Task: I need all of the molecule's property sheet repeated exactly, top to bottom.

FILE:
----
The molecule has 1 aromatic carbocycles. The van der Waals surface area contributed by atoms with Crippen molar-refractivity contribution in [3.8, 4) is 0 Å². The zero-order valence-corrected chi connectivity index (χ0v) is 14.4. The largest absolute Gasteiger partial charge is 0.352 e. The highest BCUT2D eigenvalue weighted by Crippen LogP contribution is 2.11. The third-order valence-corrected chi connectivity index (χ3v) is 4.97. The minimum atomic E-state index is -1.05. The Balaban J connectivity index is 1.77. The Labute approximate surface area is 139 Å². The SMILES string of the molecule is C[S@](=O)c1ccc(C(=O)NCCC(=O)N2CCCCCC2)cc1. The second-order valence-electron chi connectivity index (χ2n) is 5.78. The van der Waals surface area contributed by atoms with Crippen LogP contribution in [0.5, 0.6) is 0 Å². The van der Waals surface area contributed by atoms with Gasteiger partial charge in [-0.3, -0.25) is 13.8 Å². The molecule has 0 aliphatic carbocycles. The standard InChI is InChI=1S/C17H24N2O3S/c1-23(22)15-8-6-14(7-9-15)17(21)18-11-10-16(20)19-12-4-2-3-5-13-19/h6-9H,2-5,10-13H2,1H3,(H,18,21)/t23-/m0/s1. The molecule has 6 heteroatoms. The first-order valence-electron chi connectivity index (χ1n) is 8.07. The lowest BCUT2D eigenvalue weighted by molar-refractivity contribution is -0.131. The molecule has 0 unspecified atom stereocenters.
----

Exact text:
The molecule has 1 aromatic carbocycles. The van der Waals surface area contributed by atoms with Crippen molar-refractivity contribution in [3.8, 4) is 0 Å². The zero-order valence-corrected chi connectivity index (χ0v) is 14.4. The largest absolute Gasteiger partial charge is 0.352 e. The highest BCUT2D eigenvalue weighted by Crippen LogP contribution is 2.11. The third-order valence-corrected chi connectivity index (χ3v) is 4.97. The minimum atomic E-state index is -1.05. The Balaban J connectivity index is 1.77. The Labute approximate surface area is 139 Å². The SMILES string of the molecule is C[S@](=O)c1ccc(C(=O)NCCC(=O)N2CCCCCC2)cc1. The second-order valence-electron chi connectivity index (χ2n) is 5.78. The van der Waals surface area contributed by atoms with Crippen LogP contribution in [0.5, 0.6) is 0 Å². The van der Waals surface area contributed by atoms with Gasteiger partial charge in [-0.3, -0.25) is 13.8 Å². The molecule has 0 aliphatic carbocycles. The standard InChI is InChI=1S/C17H24N2O3S/c1-23(22)15-8-6-14(7-9-15)17(21)18-11-10-16(20)19-12-4-2-3-5-13-19/h6-9H,2-5,10-13H2,1H3,(H,18,21)/t23-/m0/s1. The molecule has 6 heteroatoms. The first-order valence-electron chi connectivity index (χ1n) is 8.07. The lowest BCUT2D eigenvalue weighted by molar-refractivity contribution is -0.131. The molecule has 0 unspecified atom stereocenters.